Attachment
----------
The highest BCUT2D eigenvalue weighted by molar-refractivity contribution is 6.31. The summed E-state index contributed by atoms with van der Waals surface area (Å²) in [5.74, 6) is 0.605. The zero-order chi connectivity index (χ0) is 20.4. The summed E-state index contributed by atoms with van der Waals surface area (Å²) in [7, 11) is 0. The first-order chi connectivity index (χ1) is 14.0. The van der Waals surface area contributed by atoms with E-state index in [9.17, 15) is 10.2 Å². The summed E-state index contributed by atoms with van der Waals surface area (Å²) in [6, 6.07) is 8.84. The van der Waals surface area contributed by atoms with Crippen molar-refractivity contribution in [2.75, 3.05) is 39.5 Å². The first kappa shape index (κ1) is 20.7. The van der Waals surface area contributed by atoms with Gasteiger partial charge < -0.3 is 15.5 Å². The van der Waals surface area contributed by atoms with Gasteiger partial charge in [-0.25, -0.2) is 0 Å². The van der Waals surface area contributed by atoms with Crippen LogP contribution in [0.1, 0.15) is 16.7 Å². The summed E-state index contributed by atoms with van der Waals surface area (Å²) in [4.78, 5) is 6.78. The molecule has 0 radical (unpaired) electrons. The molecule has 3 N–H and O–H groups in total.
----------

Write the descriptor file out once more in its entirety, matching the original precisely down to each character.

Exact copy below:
The highest BCUT2D eigenvalue weighted by molar-refractivity contribution is 6.31. The summed E-state index contributed by atoms with van der Waals surface area (Å²) in [5.74, 6) is 0.605. The zero-order chi connectivity index (χ0) is 20.4. The summed E-state index contributed by atoms with van der Waals surface area (Å²) in [7, 11) is 0. The first-order chi connectivity index (χ1) is 14.0. The van der Waals surface area contributed by atoms with E-state index in [9.17, 15) is 10.2 Å². The summed E-state index contributed by atoms with van der Waals surface area (Å²) in [6, 6.07) is 8.84. The van der Waals surface area contributed by atoms with Crippen molar-refractivity contribution in [2.75, 3.05) is 39.5 Å². The first kappa shape index (κ1) is 20.7. The van der Waals surface area contributed by atoms with Gasteiger partial charge < -0.3 is 15.5 Å². The van der Waals surface area contributed by atoms with Gasteiger partial charge in [-0.25, -0.2) is 0 Å². The van der Waals surface area contributed by atoms with Crippen LogP contribution in [0.1, 0.15) is 16.7 Å². The summed E-state index contributed by atoms with van der Waals surface area (Å²) in [4.78, 5) is 6.78. The molecule has 0 radical (unpaired) electrons. The molecule has 3 N–H and O–H groups in total.